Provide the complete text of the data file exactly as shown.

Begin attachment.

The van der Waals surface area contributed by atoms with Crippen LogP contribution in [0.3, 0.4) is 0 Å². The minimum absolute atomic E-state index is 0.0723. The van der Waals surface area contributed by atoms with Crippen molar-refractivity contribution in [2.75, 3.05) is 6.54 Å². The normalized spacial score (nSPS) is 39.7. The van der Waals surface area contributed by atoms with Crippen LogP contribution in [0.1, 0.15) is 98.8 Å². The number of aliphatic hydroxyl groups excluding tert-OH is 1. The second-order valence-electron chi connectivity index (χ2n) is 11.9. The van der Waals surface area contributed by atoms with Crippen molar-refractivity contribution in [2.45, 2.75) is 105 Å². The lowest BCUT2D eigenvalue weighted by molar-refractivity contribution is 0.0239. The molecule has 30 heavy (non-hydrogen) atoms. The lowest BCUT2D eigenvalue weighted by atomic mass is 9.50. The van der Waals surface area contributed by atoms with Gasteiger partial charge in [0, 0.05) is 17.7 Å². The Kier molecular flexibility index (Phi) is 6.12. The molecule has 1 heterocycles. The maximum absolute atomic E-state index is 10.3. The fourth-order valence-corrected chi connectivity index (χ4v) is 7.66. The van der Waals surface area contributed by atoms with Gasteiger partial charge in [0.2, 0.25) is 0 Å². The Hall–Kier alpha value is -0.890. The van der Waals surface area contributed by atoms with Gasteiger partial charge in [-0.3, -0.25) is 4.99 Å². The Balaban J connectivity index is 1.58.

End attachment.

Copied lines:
The van der Waals surface area contributed by atoms with Crippen LogP contribution in [0.3, 0.4) is 0 Å². The minimum absolute atomic E-state index is 0.0723. The van der Waals surface area contributed by atoms with Crippen molar-refractivity contribution in [2.75, 3.05) is 6.54 Å². The normalized spacial score (nSPS) is 39.7. The van der Waals surface area contributed by atoms with Crippen LogP contribution in [0.1, 0.15) is 98.8 Å². The number of aliphatic hydroxyl groups excluding tert-OH is 1. The second-order valence-electron chi connectivity index (χ2n) is 11.9. The van der Waals surface area contributed by atoms with Crippen molar-refractivity contribution in [2.45, 2.75) is 105 Å². The lowest BCUT2D eigenvalue weighted by molar-refractivity contribution is 0.0239. The molecule has 30 heavy (non-hydrogen) atoms. The lowest BCUT2D eigenvalue weighted by atomic mass is 9.50. The van der Waals surface area contributed by atoms with Gasteiger partial charge in [0, 0.05) is 17.7 Å². The Kier molecular flexibility index (Phi) is 6.12. The molecule has 1 heterocycles. The maximum absolute atomic E-state index is 10.3. The fourth-order valence-corrected chi connectivity index (χ4v) is 7.66. The van der Waals surface area contributed by atoms with Gasteiger partial charge in [0.2, 0.25) is 0 Å². The Hall–Kier alpha value is -0.890. The van der Waals surface area contributed by atoms with Gasteiger partial charge in [-0.3, -0.25) is 4.99 Å². The Balaban J connectivity index is 1.58.